In addition, Camarota claims that the economic benefits from immigration are negligible, accrue mostly to immigrants themselves, and are completely offset by the cost of the public services they use. However, these conclusions are not even supported by the 1997 National Research Council study which Camarota himself paradoxically cites. According to that study, “the average immigrant pays nearly $1,800 more in taxes than he or she costs in benefits,” while the net tax contribution of an immigrant and his or her descendants is $80,000.

In spite of Camarota’s claims to the contrary, stringent immigration controls won’t save the U.S. environment because over-population is not the primary cause of environmental degradation. Nor will arbitrary legal limits on immigration lessen the dependence of the U.S. economy, and the aging native-born population, on immigrant workers, taxpayers, consumers, and entrepreneurs. Effective immigration reform will not be achieved by blaming immigrants for pollution, or by denying the extent to which the U.S. economy has long relied on their contributions.



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  • Jack

    ‘…the U.S. was home to 30.9% fewer people than the nations of the EU-15, which have standards of living comparable to that of the U.S., yet consumed 50.5% more energy and produced 70.6% more “green house gases,” such as carbon dioxide.’

    Europe’s ecological footprint is over twice its biocapacity. They are in ‘overshoot’ just like the U.S., unsustainable, just not as bad as we are. If overnight we equaled the per capita consumption of Europe we’d still be in resource deficit so I hope you’re not implying all we need to do in the U.S. is live up to their inadequate standard.

    ‘Put differently, a few people can pollute a lot, or a lot of people can pollute a little, depending on the systems of production and consumption within a society.’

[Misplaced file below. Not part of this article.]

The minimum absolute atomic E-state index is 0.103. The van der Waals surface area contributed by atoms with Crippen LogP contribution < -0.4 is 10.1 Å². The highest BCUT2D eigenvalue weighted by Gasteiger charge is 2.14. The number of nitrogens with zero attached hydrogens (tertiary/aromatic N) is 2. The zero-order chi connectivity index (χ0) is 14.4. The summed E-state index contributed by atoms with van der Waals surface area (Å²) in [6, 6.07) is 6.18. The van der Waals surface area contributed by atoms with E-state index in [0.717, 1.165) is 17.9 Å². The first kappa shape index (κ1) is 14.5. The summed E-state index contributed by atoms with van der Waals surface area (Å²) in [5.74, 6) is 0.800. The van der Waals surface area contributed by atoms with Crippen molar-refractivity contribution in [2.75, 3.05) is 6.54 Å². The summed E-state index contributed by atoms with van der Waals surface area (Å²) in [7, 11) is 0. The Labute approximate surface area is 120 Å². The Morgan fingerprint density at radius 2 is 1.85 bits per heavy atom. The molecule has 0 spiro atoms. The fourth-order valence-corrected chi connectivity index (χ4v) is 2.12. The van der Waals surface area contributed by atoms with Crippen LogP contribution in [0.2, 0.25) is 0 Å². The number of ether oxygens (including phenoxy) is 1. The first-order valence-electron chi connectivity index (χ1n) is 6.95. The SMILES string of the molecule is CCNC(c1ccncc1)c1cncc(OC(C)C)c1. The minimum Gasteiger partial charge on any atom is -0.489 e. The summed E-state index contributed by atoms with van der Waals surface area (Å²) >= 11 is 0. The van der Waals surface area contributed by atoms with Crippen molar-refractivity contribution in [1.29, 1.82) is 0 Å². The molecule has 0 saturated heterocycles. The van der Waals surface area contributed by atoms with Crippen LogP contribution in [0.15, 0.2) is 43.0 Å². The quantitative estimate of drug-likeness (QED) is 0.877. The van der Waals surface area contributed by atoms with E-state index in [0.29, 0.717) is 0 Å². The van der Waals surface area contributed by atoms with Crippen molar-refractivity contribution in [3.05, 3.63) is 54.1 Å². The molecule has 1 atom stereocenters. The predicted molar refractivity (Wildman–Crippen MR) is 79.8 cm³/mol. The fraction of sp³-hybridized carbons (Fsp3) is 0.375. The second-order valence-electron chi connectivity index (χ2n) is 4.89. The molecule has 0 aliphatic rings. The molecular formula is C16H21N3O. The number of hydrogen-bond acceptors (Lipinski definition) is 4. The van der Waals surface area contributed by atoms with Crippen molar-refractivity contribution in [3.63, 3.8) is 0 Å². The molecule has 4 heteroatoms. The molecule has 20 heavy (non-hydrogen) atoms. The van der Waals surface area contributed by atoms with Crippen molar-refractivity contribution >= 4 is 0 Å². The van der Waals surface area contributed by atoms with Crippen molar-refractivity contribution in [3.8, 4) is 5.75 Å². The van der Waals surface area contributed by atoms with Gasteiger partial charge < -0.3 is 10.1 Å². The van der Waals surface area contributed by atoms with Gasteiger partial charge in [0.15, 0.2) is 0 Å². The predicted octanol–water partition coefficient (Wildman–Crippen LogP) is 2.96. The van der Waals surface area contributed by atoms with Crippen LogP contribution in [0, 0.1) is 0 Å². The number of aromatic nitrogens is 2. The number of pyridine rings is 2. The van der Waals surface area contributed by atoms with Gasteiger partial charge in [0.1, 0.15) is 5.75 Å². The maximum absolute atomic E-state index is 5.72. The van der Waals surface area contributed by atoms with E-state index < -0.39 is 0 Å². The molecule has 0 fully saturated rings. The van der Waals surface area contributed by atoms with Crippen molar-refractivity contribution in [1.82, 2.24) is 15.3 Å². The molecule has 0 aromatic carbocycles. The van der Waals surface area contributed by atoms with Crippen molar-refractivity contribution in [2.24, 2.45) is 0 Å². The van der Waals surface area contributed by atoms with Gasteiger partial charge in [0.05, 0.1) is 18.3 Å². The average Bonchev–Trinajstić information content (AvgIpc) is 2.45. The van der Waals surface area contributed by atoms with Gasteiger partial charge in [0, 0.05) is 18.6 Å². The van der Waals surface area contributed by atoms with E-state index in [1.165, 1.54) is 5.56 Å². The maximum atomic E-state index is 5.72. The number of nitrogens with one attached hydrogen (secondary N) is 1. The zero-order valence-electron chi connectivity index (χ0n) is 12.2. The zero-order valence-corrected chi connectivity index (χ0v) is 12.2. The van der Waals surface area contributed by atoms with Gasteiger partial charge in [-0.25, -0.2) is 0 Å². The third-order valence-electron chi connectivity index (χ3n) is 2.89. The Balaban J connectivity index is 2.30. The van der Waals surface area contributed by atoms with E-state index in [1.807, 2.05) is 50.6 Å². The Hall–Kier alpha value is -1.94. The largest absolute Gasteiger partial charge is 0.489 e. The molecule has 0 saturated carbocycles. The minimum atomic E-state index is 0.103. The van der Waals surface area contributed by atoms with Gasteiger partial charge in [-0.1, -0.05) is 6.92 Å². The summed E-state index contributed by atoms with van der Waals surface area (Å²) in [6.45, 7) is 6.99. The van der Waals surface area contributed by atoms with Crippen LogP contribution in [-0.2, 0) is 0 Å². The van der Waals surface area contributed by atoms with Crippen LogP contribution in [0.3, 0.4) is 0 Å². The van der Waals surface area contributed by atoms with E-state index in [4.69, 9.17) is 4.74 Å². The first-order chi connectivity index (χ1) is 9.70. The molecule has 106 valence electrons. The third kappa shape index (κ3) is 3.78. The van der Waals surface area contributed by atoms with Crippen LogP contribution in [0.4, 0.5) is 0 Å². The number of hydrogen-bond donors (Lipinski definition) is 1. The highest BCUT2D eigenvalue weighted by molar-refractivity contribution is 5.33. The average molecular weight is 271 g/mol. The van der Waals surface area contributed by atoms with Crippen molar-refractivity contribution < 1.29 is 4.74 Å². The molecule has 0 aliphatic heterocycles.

But at any given level, fewer people will always pollute less than more. Whatever the per capita consumption, ecological footprint, etc., the total impact is a product of that rate of consumption/impact AND the number of heads. Whatever that rate or ‘systems of production and consumption’, less heads result in a lower total impact—it’s simple mathematics. In elementary school we learn that a product is the result of all factors, not just one. In this environmental case, both factors matter, not just the politically correct one and not the politically taboo one. Facts do not cease to exist just because people choose to downplay or ignore them. Unless the per capita impact were zero, population makes a difference and immigration is the cause of the population growth in both the U.S. and Europe. BOTH already have too high of a consumption rate for their current populations to be sustainable. Growing populations in both the U.S. and Europe make the impact even worse and harder to deal with going forward.


    The bulk of the immigrants moving to the U.S. and Europe are from lower per capita consumption countries and thus the net worldwide result of such immigration is greater environmental impact. If you want to go country by country, the only two EU-15 countries with a sustainable national ecological footprint are Sweden and Finland.


    Does Mr. Ewing maintain that their relatively low population density has little or nothing to do with this? My response to those who say we should just concern ourselves with efficiency and not population is ‘why not both?’ Why must the two be mutually exclusive? If you think the issue is important, even crucial, why exclude one of the two ways we have to make a positive difference? If someone says ‘let’s worry about efficiency first’, it’s only fair to ask at what U.S. population should we start to pay attention? 400 million? Half a billion? A billion?